Now, when times are dark and when I wish I wasn’t in the Marine Corps or doing other things, I turn my thoughts back towards Bill, and it gives me strength and resolve.
This turned out longer than I intended. A lot of my coping with Bill’s situation was done on a more subconscious, nonverbal level, also. This is the first time I’ve told ANYONE – even my few close friends – about this. The lesson I learned was to not be consumed by grief over loss; to instead channel that grief into something more positive. Everything must eventually come to an end, so it does not make sense to dread that time and to waste your energy being full of regret and sadness. Let the passing of something you’ve cherished be a cause for remembrance and cherishing. Let it be a new beginning – something to live the rest of your life for, rather than spend the rest of your life mourning.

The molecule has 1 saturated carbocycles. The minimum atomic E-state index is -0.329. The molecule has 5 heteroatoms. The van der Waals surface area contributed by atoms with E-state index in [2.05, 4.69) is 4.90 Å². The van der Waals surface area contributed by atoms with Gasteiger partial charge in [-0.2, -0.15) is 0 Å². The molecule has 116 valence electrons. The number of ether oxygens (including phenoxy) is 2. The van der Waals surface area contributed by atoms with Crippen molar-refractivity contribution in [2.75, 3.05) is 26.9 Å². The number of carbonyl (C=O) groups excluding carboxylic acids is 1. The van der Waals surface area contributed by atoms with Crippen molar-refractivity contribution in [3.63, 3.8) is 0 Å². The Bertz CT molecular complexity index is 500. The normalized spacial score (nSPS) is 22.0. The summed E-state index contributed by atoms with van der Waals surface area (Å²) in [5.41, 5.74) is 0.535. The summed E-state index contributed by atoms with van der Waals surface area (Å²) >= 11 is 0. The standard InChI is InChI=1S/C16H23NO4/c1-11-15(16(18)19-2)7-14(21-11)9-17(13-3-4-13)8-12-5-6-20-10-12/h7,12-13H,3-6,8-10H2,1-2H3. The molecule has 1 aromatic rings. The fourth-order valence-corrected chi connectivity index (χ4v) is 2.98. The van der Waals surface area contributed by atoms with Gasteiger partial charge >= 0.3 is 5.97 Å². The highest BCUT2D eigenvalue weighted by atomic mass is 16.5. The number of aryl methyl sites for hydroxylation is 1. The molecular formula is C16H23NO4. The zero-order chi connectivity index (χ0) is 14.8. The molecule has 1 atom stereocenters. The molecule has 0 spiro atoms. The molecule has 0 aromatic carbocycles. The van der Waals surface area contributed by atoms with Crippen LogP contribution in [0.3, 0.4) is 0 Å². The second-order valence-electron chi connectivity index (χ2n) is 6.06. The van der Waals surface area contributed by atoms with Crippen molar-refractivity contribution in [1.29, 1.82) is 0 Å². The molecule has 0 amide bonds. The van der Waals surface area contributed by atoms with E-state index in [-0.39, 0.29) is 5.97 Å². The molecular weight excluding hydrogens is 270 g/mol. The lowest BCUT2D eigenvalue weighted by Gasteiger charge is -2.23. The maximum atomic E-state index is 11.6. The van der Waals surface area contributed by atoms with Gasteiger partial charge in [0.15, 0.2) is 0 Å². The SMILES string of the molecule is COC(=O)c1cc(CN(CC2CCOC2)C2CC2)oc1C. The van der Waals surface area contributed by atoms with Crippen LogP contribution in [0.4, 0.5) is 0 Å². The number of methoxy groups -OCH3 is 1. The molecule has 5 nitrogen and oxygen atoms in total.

These philosophies dovetail also with the revelation of thought I had while in the more intense training phases of my Marine Corps career, where I literally trained for every waking moment to kill and be killed. Life is so fragile and transient. We are all so very fragile and vulnerable. It makes no sense, none whatsoever, to dedicate your life to seeking achievement or seeking material gain over emotional depth and well-being. There will always be more work to be done tomorrow, and there will always be another achievement to seek or another record to break. Eventually, we will all pass our peak, and in all likelihood, have things left we still want to achieve or accomplish that we cannot. However, we may not always have a second chance to tell someone that we care about that we love them, or another chance to get to know that someone interesting just a bit better. Take risks in the name of enriching your relational life – strip everything else away and the measure of your life, I think, is the impact you had on other people and on the bonds you forged with them – on the families and communities you forged or were a part of.